At Camp Seafarer in North Carolina, there is no dessert that generates as much floor-stomping, hands-waving excitement as Oreo Pie. As I remember it, Oreo Pie was elaborate: a frozen filling piped with whipped cream and mohawked with cookie halves. In reality, as a current counselor reminded me, it's much simpler than that: a vanilla pudding set in an Oreo cookie crust, with crushed Oreos on top.
Here, I make the pie as I remember it: A vanilla pudding (the recipe comes from Erin McDowell's forthcoming book!) lightened with whipped cream and flecked with Oreo crumbs is frozen in a cookie crust until you can take firm but creamy slices.
I guarantee it will taste good—and even better if you spend 20 minutes cheering about it first. —Sarah Jampel
8 to 10
For the pudding:
large egg yolks
1 1/2 teaspoons
For everything else:
(14.3 ounces) Oreo cookies or other chocolate sandwich cookies
In a medium pot, combine milk, cream, salt, and 1/4 cup sugar. Put the heat on medium and bring the mixture to a simmer, uncovered, about 3 to 5 minutes.
In a medium heat-safe bowl, whisk the remaining 1/2 cup sugar with the cornstarch.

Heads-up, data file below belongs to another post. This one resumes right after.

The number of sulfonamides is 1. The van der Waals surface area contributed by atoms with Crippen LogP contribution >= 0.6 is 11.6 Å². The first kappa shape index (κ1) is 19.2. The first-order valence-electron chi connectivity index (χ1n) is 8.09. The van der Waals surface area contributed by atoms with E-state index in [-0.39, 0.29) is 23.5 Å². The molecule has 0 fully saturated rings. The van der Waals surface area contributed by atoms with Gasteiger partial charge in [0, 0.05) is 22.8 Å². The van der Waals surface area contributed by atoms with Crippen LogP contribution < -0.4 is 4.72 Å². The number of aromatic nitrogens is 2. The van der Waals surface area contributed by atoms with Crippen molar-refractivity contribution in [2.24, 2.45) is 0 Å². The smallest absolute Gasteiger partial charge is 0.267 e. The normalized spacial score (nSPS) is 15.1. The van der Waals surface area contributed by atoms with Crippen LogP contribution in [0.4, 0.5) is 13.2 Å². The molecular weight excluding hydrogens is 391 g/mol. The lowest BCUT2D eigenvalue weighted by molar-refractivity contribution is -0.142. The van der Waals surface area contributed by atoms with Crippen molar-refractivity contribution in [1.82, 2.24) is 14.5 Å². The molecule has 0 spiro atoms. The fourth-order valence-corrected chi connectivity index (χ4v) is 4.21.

When the milk/cream mixture comes to a simmer, whisk the eggs into the sugar/cornstarch mixture.
Use a ladle to gradually transfer about 1/3 of the milk/cream mixture to the yolk/sugar/cornstarch bowl, whisking constantly to avoid scrambling any of the eggs.
Return the yolk mixture to the pot with the milk and continue to whisk constantly over medium-low heat.
Switch to a rubber spatula and continue to cook until large bubbles appear in the center of the pot, 3 to 4 minutes. You're looking for a thick and creamy texture. Stir in the vanilla extract and allow the pudding to cool completely (place a piece of plastic wrap directly on top to prevent pudding skin). You can use an ice bath to expedite the cool process, but be sure to whisk frequently so that the pudding cools evenly.
For everything else:
Pulverize all of the cookies in a food processor until you have fine crumbs. Remove 1 cup of the cookies and set aside.
Leave the rest of the crumbs in the food processor and add the melted butter and a pinch of salt. Pulse until the crumbs are moist and begin to stick together.
Transfer the crumbs to a 9- or 10-inch pie plate and use the back of a spoon (or your finger pads) to compact them. Place the crust in the fridge while the pudding cools.
When the pudding is cool and the crust is chilled, whip the cream to soft peaks. Gently fold the cream into the pudding to lighten it, then fold in almost all of the reserved crumbs.
Pour the pudding into the prepared crust (you might have 1/2 cup or so leftover—chef's treat!) and smooth with an offset spatula. Sprinkle any reserved crumbs over top. Chill in the freezer for 2 or 3 hours, until very cold and solid.
A (former) student of English, a lover of raisins, a user of comma splices. My spirit animal is an eggplant. I'm probably the person who picked all of the cookie dough out of the cookie dough ice cream. For that, I'm sorry.